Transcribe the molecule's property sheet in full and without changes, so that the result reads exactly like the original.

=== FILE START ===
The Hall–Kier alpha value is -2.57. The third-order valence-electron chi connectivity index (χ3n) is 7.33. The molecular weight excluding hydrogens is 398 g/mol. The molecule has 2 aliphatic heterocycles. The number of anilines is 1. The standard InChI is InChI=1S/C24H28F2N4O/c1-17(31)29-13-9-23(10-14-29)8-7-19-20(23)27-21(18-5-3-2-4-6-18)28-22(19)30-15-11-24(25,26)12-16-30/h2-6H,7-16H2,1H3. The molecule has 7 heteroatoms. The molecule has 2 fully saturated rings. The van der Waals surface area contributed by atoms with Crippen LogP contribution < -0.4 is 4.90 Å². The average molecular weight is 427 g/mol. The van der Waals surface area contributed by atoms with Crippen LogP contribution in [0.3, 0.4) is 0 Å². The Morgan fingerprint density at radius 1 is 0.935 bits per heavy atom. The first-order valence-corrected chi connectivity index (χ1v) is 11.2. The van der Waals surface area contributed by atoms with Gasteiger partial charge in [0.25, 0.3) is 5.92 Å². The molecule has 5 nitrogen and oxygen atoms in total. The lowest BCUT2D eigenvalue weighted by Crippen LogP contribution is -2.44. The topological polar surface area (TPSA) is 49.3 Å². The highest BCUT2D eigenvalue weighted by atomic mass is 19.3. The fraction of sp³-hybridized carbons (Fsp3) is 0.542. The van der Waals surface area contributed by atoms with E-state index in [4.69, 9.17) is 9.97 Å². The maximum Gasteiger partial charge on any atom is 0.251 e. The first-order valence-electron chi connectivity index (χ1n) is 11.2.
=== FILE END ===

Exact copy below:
The Hall–Kier alpha value is -2.57. The third-order valence-electron chi connectivity index (χ3n) is 7.33. The molecular weight excluding hydrogens is 398 g/mol. The molecule has 2 aliphatic heterocycles. The number of anilines is 1. The standard InChI is InChI=1S/C24H28F2N4O/c1-17(31)29-13-9-23(10-14-29)8-7-19-20(23)27-21(18-5-3-2-4-6-18)28-22(19)30-15-11-24(25,26)12-16-30/h2-6H,7-16H2,1H3. The molecule has 7 heteroatoms. The molecule has 2 fully saturated rings. The van der Waals surface area contributed by atoms with Crippen LogP contribution < -0.4 is 4.90 Å². The average molecular weight is 427 g/mol. The van der Waals surface area contributed by atoms with Crippen LogP contribution in [0.3, 0.4) is 0 Å². The Morgan fingerprint density at radius 1 is 0.935 bits per heavy atom. The first-order valence-corrected chi connectivity index (χ1v) is 11.2. The van der Waals surface area contributed by atoms with Gasteiger partial charge in [0.25, 0.3) is 5.92 Å². The molecule has 5 nitrogen and oxygen atoms in total. The lowest BCUT2D eigenvalue weighted by Crippen LogP contribution is -2.44. The topological polar surface area (TPSA) is 49.3 Å². The highest BCUT2D eigenvalue weighted by atomic mass is 19.3. The fraction of sp³-hybridized carbons (Fsp3) is 0.542. The van der Waals surface area contributed by atoms with E-state index in [4.69, 9.17) is 9.97 Å². The maximum Gasteiger partial charge on any atom is 0.251 e. The first-order valence-electron chi connectivity index (χ1n) is 11.2.